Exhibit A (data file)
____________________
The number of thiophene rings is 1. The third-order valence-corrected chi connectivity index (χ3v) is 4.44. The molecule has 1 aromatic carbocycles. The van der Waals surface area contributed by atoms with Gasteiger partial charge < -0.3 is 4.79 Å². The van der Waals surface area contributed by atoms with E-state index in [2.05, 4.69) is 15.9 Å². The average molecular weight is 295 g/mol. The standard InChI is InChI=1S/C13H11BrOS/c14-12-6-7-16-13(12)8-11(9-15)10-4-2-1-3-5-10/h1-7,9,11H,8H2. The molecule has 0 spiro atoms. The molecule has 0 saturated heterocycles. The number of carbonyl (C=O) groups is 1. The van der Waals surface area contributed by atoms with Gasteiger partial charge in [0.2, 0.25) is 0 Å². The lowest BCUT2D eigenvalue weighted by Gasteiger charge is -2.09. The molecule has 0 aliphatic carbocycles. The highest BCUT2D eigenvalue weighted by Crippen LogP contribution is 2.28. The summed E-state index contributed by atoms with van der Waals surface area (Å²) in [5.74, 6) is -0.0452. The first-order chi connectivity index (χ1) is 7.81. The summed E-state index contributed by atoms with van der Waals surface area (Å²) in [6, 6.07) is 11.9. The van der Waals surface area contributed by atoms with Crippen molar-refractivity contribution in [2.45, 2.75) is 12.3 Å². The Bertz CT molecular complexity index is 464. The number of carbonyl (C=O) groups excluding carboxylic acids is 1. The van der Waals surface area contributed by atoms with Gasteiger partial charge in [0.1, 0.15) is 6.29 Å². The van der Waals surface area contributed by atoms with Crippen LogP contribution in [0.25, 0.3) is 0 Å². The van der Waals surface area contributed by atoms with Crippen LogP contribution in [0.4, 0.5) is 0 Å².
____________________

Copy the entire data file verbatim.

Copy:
The number of thiophene rings is 1. The third-order valence-corrected chi connectivity index (χ3v) is 4.44. The molecule has 1 aromatic carbocycles. The van der Waals surface area contributed by atoms with Gasteiger partial charge < -0.3 is 4.79 Å². The van der Waals surface area contributed by atoms with E-state index in [2.05, 4.69) is 15.9 Å². The average molecular weight is 295 g/mol. The standard InChI is InChI=1S/C13H11BrOS/c14-12-6-7-16-13(12)8-11(9-15)10-4-2-1-3-5-10/h1-7,9,11H,8H2. The molecule has 0 spiro atoms. The molecule has 0 saturated heterocycles. The number of carbonyl (C=O) groups is 1. The van der Waals surface area contributed by atoms with Gasteiger partial charge in [0.2, 0.25) is 0 Å². The lowest BCUT2D eigenvalue weighted by Gasteiger charge is -2.09. The molecule has 0 aliphatic carbocycles. The highest BCUT2D eigenvalue weighted by Crippen LogP contribution is 2.28. The summed E-state index contributed by atoms with van der Waals surface area (Å²) in [5.74, 6) is -0.0452. The first-order chi connectivity index (χ1) is 7.81. The summed E-state index contributed by atoms with van der Waals surface area (Å²) in [6, 6.07) is 11.9. The van der Waals surface area contributed by atoms with Crippen molar-refractivity contribution in [2.45, 2.75) is 12.3 Å². The Bertz CT molecular complexity index is 464. The number of carbonyl (C=O) groups excluding carboxylic acids is 1. The van der Waals surface area contributed by atoms with Gasteiger partial charge in [0.1, 0.15) is 6.29 Å². The van der Waals surface area contributed by atoms with Crippen LogP contribution in [0.25, 0.3) is 0 Å². The van der Waals surface area contributed by atoms with Crippen LogP contribution in [0.4, 0.5) is 0 Å².